It is, however, completely devoid of any rationale as to why they should be banned, and it is noteworthy that the FCC came to the conclusion they should be banned on a “majority vote”, which means the police want them banned, but the shooting organisations don’t.

The report harps on at some length about how .50 calibre rifles are designed for “anti-materiel” use, but totally fails to mention that armour-piercing ammunition is already banned, as it is in every other EU country, and without AP ammunition, these rifles are not significantly more deadly than many other types of rifle commonly used for hunting and target shooting.  The use of a muzzle energy figure to determine lethality is, at this level of power, seriously flawed and unscientific.

The report mentions the use of such rifles by terrorists in Northern Ireland – where it is very difficult indeed (more so than in GB) for a licensed shooter to own any sort of centrefire rifle, let alone a .50, and given that terrorists have illegally imported and used any number of firearms it is laughable to draw a comparison between licensed shooters and the use of firearms by terrorists.

Also mentioned is a comment that the committee felt that these rifles are not “appropriate for civilian target shooting”.  Pardon?  Since when did the police and the Government decide what is “appropriate” for a person to do in a supposedly free country?  Using a water pistol for target shooting is arguably not “appropriate” either, but no-one suggests they ought to be banned!

No clear case as to why long-barrelled revolvers should be banned is made in the report, the committee simply recommends that they should be banned.  It appears the “third way” nowadays actually translates into: “my way or the highway”.

Obviously such a ban is an utterly ludicrous suggestion, and the fact that shooters are buying such guns merely illustrates how totally foolish the handgun ban was to begin with anyway.  There is no way of actually defining such guns in legislation without banning all rifles, otherwise they would have been banned in 1997.  The report proposes a ban on firearms with revolving cylinders, which would catch some types of rifle while leaving long-barrelled pistols using other action types unaffected, making a complete nonsense of any such prohibition.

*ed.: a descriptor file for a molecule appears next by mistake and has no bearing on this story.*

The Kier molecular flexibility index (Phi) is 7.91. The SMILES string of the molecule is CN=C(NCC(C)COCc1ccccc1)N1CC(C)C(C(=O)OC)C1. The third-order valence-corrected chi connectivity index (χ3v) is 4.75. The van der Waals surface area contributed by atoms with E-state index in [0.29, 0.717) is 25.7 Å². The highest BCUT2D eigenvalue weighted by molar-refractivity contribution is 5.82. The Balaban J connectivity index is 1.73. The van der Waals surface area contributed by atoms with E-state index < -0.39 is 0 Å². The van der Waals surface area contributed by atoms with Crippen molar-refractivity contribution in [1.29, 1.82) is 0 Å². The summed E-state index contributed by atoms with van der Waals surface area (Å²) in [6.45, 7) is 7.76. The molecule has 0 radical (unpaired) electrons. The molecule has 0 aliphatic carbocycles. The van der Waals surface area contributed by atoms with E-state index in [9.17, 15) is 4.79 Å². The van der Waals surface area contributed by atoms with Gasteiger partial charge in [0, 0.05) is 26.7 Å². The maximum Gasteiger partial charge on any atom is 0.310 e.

This is all worth writing to your MP about, by the way!  The Government has yet to respond to the report so the more letters the better.

Suggestions such as this recall to mind the comments made by then Chief Supt. Brian MacKenzie in 1996 following the Home Affairs Committee recommending that handguns should not be banned.  He stood up at a meeting of the Police Superintendent’s Association and referred to the HAC report as a: “…load of rubbish that should be thrown in the bin.”

Hmm, well, six years after the event with both reports in my hands I’m pretty certain which one I think should be on its way to the landfill…

The Home Office attitude was that a public inquiry was unnecessary since, as a senior official stonily told us, “There is nothing to learn.”  The 1988 Act, he was happy to say, was preceded “by no research at all,” nor could he “point to any specific section and say that it addressed a particular problem.” – Jan Stevenson commenting on the Firearms (Amendment) Act 1988 in the May 1996 issue of “Handgunner”.

ACPO, again

ACPO, again

I don’t think there has been any one piece of earth-shattering news in the past few months, however, I thought it was time for an editorial because several small things have happened that are noteworthy.

New guidance on firearms law